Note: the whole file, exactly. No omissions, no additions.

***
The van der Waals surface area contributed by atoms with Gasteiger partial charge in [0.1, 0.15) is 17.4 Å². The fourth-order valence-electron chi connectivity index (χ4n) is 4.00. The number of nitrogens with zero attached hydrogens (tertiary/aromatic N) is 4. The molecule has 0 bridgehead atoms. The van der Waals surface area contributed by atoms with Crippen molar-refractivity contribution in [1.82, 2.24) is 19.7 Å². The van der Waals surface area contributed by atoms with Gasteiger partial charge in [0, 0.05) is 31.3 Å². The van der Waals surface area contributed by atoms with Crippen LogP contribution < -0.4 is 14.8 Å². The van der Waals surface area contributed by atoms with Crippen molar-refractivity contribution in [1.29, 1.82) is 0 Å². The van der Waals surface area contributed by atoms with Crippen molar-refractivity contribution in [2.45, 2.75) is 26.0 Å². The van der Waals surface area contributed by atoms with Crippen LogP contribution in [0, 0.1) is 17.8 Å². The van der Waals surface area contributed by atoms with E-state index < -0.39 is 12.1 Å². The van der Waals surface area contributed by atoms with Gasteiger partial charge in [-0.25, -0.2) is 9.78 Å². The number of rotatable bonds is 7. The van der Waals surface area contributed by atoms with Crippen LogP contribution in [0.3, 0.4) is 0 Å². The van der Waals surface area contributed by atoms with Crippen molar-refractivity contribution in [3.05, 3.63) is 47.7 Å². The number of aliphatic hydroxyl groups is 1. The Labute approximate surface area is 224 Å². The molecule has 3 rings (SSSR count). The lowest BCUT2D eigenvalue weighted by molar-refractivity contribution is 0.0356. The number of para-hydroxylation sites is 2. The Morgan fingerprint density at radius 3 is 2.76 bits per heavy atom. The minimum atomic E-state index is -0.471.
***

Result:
The van der Waals surface area contributed by atoms with Gasteiger partial charge in [0.1, 0.15) is 17.4 Å². The fourth-order valence-electron chi connectivity index (χ4n) is 4.00. The number of nitrogens with zero attached hydrogens (tertiary/aromatic N) is 4. The molecule has 0 bridgehead atoms. The van der Waals surface area contributed by atoms with Crippen molar-refractivity contribution in [1.82, 2.24) is 19.7 Å². The van der Waals surface area contributed by atoms with Gasteiger partial charge in [0, 0.05) is 31.3 Å². The van der Waals surface area contributed by atoms with Crippen LogP contribution < -0.4 is 14.8 Å². The van der Waals surface area contributed by atoms with Crippen molar-refractivity contribution in [1.29, 1.82) is 0 Å². The van der Waals surface area contributed by atoms with Crippen molar-refractivity contribution in [2.45, 2.75) is 26.0 Å². The van der Waals surface area contributed by atoms with Crippen LogP contribution in [0, 0.1) is 17.8 Å². The van der Waals surface area contributed by atoms with E-state index < -0.39 is 12.1 Å². The van der Waals surface area contributed by atoms with Gasteiger partial charge in [-0.25, -0.2) is 9.78 Å². The number of rotatable bonds is 7. The van der Waals surface area contributed by atoms with Crippen LogP contribution in [0.3, 0.4) is 0 Å². The van der Waals surface area contributed by atoms with Crippen molar-refractivity contribution in [3.05, 3.63) is 47.7 Å². The number of aliphatic hydroxyl groups is 1. The Labute approximate surface area is 224 Å². The molecule has 3 rings (SSSR count). The lowest BCUT2D eigenvalue weighted by molar-refractivity contribution is 0.0356. The number of para-hydroxylation sites is 2. The Morgan fingerprint density at radius 3 is 2.76 bits per heavy atom. The minimum atomic E-state index is -0.471.